Dennis Jennings, Pittsfield police officer, first stopped the car in which the defendants were travelling and radioed for assistance. After the defendants were secured outside the car, Jennings looked inside for open liquor. In addition to the empty beer containers, Jennings observed a green, leafy substance and seeds strewn about the center floorboard and passenger side of the floorboard, as well as on the bench-type front seat of the car.

Deputy Yelliott testified that he had been called to assist Jennings. He stated that he and Jennings made a visual search of the vehicle before Officer Leonard arrived. He testified he had observed some green, leafy material and seeds which he believed to be marijuana in the front area of the car, on both the passenger and driver's sides, on the floor and in the cracks of the front seat.

Trooper Leonard testified that he arrived at the scene to provide assistance to the city officer. He testified that when he approached the car, while the defendants were secured behind it, he smelled the "smoke smell given off from the marijuana" when he went to the driver's door and was looking in. He observed a green, leafy substance and seeds scattered across the front seat of the car in the grooves on the seat, as well as randomly on the floorboard. He looked under the front seat and observed nothing. Leonard corroborated the testimony of Jennings and Yelliott that the back of the car contained fishing and archery equipment, bags of clothes and other items. He pulled a green Army bag from inside the rear deck of the station wagon, in the area for the spare tire. The bag held a paper bag of cannabis. Although the deck area was dusty from accumulation, the Army bag was clean.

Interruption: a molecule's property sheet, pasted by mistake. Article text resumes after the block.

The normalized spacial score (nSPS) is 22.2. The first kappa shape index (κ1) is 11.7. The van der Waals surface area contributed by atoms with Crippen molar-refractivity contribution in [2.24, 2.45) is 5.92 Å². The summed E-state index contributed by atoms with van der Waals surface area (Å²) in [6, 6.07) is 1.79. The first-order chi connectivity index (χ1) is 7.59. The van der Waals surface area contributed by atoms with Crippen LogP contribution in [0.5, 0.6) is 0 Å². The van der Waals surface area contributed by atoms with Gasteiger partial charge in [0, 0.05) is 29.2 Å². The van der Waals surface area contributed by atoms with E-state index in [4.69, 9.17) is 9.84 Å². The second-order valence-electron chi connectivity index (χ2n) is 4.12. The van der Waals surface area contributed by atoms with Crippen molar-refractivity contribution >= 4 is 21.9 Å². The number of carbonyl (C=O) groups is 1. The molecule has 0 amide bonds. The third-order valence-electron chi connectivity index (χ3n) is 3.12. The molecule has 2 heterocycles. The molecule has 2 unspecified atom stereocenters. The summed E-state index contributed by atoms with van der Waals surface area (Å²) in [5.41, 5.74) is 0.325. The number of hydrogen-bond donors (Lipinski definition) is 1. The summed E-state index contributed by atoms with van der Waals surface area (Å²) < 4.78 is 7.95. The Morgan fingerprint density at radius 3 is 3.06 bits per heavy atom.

Defendants were taken to the Pike County sheriff's office, the station wagon was secured and towed to the Pittsfield city police building, and Jennings and Leonard proceeded to the Illini Community Hospital where they weighed the contents of the cannabis from the Army bag at 204 grams.